Parkinson’s disease is thought to be the result of oxidative damage of the nerve cells in the brain. Since vitamins E, C and carotenoids are antioxidant nutrients, recent research looked at the relationship of these nutrients to Parkinson’s, according to LSU AgCenter nutritionist Dr. Heli Roy.
Results add to the evidence for consuming antioxidant-rich foods to ward off chronic diseases, like cancer and heart disease, based on the theory that antioxidants protect against free radicals that can damage cells, the LSU AgCenter nutritionist explains.
Two large studies with researchers from the Harvard School of Public Health, Brigham and Women's Hospital and Harvard Medical School were used to assess the relationship of these nutrients and the development of Parkinson’s disease: 76,890 women from the Nurses' Health Study (NHS) and 47,331 men from the Health Professionals Follow-Up Study (HPFS).
Repeated and validated dietary assessment tools and a food frequency questionnaire were used to assess intake of vitamin E, C and carotenoids and vitamin supplements. The type and brand of vitamin and mineral supplements were recorded.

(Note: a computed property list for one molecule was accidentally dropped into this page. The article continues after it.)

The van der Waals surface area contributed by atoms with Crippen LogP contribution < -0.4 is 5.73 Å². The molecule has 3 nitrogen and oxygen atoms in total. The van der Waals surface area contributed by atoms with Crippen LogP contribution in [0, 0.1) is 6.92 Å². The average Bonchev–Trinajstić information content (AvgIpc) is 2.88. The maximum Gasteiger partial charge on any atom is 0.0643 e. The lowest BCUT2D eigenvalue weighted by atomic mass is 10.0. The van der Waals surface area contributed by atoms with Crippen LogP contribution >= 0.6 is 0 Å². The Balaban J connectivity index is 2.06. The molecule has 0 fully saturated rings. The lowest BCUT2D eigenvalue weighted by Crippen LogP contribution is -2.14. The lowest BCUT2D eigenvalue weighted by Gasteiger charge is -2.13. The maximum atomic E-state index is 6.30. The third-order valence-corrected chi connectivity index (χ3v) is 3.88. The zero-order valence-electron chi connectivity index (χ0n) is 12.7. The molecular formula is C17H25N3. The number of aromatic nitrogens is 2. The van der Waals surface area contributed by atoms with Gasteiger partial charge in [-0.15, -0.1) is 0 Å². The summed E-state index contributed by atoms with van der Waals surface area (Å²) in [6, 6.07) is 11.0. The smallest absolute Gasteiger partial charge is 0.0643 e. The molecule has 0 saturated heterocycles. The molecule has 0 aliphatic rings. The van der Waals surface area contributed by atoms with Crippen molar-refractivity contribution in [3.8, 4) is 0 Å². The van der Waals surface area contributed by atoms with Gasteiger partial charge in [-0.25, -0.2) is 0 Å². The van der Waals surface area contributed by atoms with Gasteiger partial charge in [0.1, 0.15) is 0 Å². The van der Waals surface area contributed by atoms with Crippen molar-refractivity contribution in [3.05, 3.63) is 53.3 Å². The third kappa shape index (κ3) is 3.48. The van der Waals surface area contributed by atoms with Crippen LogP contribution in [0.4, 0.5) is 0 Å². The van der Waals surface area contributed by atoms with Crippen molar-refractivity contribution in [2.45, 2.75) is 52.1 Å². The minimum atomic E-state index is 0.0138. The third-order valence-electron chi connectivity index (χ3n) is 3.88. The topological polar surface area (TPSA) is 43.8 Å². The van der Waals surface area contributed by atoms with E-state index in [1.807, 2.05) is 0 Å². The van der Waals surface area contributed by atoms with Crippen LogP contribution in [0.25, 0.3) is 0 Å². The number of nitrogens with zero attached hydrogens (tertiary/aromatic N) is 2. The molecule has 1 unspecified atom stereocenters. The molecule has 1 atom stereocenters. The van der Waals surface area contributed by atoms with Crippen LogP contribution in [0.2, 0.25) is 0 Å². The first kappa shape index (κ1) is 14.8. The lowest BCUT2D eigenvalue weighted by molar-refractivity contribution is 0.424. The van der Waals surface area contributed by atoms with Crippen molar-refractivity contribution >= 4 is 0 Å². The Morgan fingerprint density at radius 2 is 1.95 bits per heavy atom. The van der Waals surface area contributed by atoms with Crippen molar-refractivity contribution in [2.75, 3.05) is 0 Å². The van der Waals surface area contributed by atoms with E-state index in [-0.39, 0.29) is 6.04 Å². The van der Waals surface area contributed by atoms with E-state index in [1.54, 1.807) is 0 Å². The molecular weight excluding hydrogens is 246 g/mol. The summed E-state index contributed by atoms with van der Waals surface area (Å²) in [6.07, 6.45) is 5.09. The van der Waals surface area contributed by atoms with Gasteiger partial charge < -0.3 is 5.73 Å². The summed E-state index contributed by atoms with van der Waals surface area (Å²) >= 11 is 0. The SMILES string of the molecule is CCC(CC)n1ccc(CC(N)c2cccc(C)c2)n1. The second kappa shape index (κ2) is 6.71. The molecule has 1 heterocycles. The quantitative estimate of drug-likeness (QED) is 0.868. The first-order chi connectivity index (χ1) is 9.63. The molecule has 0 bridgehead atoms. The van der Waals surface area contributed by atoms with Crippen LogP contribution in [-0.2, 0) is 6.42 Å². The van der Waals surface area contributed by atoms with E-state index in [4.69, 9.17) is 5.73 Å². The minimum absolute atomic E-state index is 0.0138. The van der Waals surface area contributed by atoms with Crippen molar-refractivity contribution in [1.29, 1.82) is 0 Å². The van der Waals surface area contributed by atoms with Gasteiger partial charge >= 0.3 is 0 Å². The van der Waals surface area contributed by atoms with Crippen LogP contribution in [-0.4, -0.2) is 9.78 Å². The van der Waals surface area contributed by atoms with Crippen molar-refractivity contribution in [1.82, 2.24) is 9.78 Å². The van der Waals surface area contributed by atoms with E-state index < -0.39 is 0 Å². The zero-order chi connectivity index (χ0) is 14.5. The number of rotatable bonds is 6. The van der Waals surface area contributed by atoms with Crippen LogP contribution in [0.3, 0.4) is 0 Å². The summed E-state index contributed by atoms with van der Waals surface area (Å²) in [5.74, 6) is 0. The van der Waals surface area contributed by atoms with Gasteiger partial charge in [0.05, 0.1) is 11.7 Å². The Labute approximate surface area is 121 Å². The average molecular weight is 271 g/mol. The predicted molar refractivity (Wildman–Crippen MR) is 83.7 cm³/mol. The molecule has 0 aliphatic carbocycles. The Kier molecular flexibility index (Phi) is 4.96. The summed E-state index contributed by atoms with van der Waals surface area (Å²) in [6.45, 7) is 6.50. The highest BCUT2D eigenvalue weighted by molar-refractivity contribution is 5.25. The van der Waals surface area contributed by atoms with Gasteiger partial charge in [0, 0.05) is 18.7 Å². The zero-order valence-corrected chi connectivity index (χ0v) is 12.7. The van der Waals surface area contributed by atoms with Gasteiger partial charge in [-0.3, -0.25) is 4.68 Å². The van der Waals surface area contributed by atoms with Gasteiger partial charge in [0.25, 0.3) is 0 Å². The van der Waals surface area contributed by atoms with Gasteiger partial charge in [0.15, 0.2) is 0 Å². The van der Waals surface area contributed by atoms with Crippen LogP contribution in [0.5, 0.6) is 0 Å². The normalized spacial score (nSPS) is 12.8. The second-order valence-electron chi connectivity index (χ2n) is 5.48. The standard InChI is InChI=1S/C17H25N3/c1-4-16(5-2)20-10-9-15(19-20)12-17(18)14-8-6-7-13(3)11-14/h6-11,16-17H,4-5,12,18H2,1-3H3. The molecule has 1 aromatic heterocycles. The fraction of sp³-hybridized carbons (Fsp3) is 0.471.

Dietary data were collected from the women's cohort since 1984 and from the men's since 1986. The studies ended in 1998, and there were 371 new cases of Parkinson's disease (161 in women and 210 in men) by then.
Roy says statistical analysis showed no significant difference in new cases of Parkinson’s in those that consumed dietary supplements of antioxidants versus those that did not. "In contrast, however, higher intake of dietary vitamin E was associated with a significantly lower risk of Parkinson's," says study author Shumin Zhang, M.D.
Similar results were found in two other studies. A study conducted in the Netherlands and reported in the Journal of the American Medical Association looked at the diets of more than 5,000 adults. There was an association between consumption of whole foods containing the antioxidants vitamin E and vitamin C and decreased risk of Alzheimer's.
A stronger association in vitamin E having a protective effect was found in smokers who have an increased risk of the disease. Another study from the United States reported in the Journal also found an association between decreased risk of Alzheimer’s disease and diets higher in vitamin E. In this study, the group with the highest dietary intake of vitamin E had a 67 percent decreased risk of developing Alzheimer's compared to the group with the lowest intake of vitamin E.
Roy notes that some of the good food sources of vitamin E are wheat germ, almonds, safflower, corn and soybean oils, turnip greens, peanuts, peanut butter, mixed nuts, broccoli and spinach.
The nutritionist advises contacting an extension agent in your parish LSU AgCenter office to learn more about vitamin E. Please visit the Food & Health section of the LSU AgCenter Web site for additional information.
Source: Heli Roy (225) 578-4486, or e-mail.